Recommendation of 15th Finance Commission and challenges faced by Local Bodies

GS 3 Indian Economy Issues relating to planning, mobilization, of resources, growth, development and employment.

Introduction

           The Finance Commissions (IAST: Vitta Āyoga) are commissions periodically constituted by the President of India under Article 280 of the Indian Constitution to define the financial relations between the central government of India and the individual state governments.

Current Relevance:

             Recently, 15th Finance Commission report has provided many recommendations for improving the functioning of Local Bodies. The challenges faced by local bodies in India are manyfolds and there is no one-stop solution to them.

Approach of previous Finance Commissions with respect to Local Bodies:

           So far Four Finance Commissions (11th FC to 14th FC) have given their recommendations for local bodies. They provided for,

  1. The increase in quantum of Funds:
    • In recent years, the grants recommended by successive Finance Commissions in absolute terms have increased.
    • For example, the combined grants for rural and urban local bodies recommended by the 14th FC were :
      • three times the amount recommended by the 13th FC.
  2. Different Commissions followed distinct criteria while recommending resources for local governments.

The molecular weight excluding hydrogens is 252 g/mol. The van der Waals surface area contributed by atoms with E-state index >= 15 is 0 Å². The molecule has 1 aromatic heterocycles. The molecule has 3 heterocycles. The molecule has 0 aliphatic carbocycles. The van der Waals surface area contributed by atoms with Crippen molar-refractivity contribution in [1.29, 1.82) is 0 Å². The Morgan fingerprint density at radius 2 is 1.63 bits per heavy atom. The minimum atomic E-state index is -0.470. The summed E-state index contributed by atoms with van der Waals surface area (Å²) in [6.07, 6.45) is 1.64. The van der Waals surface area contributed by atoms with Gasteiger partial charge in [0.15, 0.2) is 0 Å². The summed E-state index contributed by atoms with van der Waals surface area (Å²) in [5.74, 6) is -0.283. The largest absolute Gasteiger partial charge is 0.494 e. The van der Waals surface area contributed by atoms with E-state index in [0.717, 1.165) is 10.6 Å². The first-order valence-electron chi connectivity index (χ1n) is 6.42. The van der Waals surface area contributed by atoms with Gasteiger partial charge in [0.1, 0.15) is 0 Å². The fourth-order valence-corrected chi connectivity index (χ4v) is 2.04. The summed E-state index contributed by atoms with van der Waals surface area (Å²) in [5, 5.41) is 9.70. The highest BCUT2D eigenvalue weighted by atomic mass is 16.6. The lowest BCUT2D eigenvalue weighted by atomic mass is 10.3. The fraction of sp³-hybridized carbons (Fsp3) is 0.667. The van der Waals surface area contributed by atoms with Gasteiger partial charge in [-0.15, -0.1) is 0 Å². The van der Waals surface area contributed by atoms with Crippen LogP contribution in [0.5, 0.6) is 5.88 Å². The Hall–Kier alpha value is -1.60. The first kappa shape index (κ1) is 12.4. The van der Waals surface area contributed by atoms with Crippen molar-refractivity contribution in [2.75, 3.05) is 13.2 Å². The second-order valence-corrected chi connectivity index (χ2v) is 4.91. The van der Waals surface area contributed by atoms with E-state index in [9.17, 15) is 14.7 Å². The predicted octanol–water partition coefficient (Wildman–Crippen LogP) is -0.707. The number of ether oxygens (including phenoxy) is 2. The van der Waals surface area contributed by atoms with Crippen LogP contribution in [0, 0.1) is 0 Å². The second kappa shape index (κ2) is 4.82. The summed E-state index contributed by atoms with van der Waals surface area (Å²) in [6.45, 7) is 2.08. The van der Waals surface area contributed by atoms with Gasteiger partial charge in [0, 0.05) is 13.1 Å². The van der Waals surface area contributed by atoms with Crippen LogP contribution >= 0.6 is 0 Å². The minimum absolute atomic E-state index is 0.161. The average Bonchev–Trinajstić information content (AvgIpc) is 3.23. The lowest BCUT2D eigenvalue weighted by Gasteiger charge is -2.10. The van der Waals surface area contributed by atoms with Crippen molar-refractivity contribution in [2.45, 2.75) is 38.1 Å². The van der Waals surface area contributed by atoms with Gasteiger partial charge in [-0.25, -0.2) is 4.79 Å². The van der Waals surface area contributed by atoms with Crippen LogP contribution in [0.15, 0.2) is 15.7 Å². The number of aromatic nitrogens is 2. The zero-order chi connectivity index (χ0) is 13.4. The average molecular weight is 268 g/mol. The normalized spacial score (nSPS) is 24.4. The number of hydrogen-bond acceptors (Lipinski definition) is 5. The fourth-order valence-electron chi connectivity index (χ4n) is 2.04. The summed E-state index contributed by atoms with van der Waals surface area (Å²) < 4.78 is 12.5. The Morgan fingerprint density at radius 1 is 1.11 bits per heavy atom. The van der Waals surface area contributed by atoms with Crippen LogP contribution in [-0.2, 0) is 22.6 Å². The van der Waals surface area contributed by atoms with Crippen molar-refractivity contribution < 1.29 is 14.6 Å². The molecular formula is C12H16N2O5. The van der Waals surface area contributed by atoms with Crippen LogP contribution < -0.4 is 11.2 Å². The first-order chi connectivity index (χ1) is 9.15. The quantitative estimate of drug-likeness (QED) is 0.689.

• The only common criteria considered by all of them were population and geographical area.

Recommendations of Fifteenth Finance Commission:

  1. The 15th FC suggested strict adherence to its recommendation for the constitution of State Finance Commissions(SFCs).
    • It recommends All States must constitute SFCs and also act upon their recommendations.
    • States also need to place the action taken report before the State legislature on or before March 2024.
    • No grants should be released to the States that have not constituted SFC.
    • MoPR(Ministry of Panchayati Raj) will certify the compliance of the State in this respect before the release of their share of grants.
  2. With respect to the Grants to Local Governments, the commission earmarked 60 per cent of funds for national priorities.
    • These priorities include drinking water supply, rainwater harvesting and sanitation etc.
    • Favours a fixed amount rather than a proportion of the divisible pool of taxes.
      • This is to ensure greater predictability of the quantum and timing of fund flow
    • Provides entry-level conditions to local bodies to avail grants.
      • These conditions will include online availability of both.
        • Provisional accounts of the previous year
        • Audited accounts of the year before that.